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GSK acquires Cellzome to boost early-stage drug discovery

Says deal with chemical proteomics company will help it bring new drugs to market faster

GlaxoSmithKline (GSK) is to acquire chemical proteomics company Cellzome in a £61m deal to boost its early-stage drug discovery capabilities and help it bring new drugs to market faster.

The deal will give GSK a state-of-the-art, proteomic mass spectrometry and screening capability, enabling greater knowledge of drug targets and their interactions with compounds in the early phases of drug discovery.

GSK said the use of this technology could “reduce attrition of potential new medicines during the development phase”.

It will also hand the UK pharma company Cellzome's laboratories in Cambridge, UK, and Heidelberg, Germany, which will become part of GSK's R&D organisation.

Cellzome's proteomics technology can be used throughout the drug discovery process and differ from traditional early drug discovery methods by assessing drug interactions with target proteins in a setting which more closely represents that found in a whole biological system.

This gives scientists the opportunity to observe how candidate drugs affect both intended and non-desired targets in a close-to-physiological environment and may pinpoint potential safety issues earlier in the process.

"The acquisition of Cellzome adds significantly to our scientific capabilities and capacity to characterise drug targets and provides the opportunity to further enhance GSK's ability to bring medicines to patients in a more effective manner," said John Baldoni, senior vice president, platform and technology science, at GSK.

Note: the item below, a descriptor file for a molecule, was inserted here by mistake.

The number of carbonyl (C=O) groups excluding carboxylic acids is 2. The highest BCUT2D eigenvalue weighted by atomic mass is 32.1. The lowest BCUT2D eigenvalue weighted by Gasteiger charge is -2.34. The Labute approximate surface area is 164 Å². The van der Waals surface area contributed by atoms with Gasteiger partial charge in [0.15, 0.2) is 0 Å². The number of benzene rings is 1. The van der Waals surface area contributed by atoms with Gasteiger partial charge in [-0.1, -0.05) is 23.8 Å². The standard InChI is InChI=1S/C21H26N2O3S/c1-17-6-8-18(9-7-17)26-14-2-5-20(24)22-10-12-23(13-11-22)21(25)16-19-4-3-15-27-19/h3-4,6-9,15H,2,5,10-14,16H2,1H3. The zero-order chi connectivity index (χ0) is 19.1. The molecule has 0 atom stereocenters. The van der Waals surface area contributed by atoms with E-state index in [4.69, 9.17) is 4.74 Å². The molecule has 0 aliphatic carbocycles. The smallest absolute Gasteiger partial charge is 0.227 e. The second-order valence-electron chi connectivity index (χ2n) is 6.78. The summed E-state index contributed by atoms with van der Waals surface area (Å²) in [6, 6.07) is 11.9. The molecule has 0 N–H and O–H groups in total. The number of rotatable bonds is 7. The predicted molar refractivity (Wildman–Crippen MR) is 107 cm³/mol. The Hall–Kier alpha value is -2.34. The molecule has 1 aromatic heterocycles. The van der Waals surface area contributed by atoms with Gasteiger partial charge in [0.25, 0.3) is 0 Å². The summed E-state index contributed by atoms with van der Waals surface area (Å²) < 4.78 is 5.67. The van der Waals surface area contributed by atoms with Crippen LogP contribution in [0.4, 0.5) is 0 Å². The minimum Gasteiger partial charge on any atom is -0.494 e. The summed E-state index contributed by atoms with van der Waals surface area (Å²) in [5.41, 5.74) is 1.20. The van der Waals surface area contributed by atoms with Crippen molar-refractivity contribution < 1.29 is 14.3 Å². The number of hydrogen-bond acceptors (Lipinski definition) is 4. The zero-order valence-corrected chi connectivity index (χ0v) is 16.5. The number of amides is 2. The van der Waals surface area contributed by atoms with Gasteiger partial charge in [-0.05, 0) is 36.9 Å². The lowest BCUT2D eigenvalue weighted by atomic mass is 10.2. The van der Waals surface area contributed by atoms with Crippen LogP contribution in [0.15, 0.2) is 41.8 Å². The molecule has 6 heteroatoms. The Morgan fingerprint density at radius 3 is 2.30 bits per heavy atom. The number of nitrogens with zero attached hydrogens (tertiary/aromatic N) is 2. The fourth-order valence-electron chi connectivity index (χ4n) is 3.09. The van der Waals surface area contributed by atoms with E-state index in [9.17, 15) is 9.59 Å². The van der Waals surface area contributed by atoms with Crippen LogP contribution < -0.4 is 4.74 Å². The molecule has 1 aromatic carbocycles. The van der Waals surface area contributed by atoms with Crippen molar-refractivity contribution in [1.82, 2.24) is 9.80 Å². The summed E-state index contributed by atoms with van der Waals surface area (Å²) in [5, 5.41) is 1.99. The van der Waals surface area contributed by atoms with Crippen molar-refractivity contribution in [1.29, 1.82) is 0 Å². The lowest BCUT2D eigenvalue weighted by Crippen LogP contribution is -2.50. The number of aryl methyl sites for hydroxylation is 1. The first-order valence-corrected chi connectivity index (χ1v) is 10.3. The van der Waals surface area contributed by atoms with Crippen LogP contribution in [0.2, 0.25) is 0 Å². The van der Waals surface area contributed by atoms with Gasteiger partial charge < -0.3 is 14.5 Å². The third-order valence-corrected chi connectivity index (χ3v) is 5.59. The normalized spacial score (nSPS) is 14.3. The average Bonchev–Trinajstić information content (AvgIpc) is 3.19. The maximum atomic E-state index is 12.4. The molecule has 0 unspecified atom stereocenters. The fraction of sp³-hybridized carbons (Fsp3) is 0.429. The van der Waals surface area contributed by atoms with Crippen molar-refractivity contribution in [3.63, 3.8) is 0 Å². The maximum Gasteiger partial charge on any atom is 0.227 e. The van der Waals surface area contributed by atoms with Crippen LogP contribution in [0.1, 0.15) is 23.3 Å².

GSK already owns almost 20 per cent of Cellzome's shares and has signed an agreement to acquire the remaining company shares, and assume full control of the company, which it expects to complete on May 21.

At the same time the pharma company will create a new company, run by shareholders from GSK and Cellzome, which will hold the rights to those Cellzome assets and activities it does not wish to progress.

GSK and Cellzome have been working together on two active early-stage research collaborations using these discovery capabilities within the immune-inflammation therapy area, which GSK said could now benefit its whole portfolio.

"We are pleased to announce this transaction, which will enable GSK to progress the technologies that we have been developing for more than a decade," said Tim Edwards, CEO of Cellzome. "This follows nearly four years of successful collaboration with GSK, during which time we demonstrated the value and breadth of the Cellzome platform for drug discovery."

The deal with Cellzome is its third platform technology acquisition since 2007, when it acquired generation of antibody therapy firm Domantis and Praecis, a Massachusetts-based company that created novel therapeutic programmes and an innovative chemical-synthesis and screening technology.

16th May 2012

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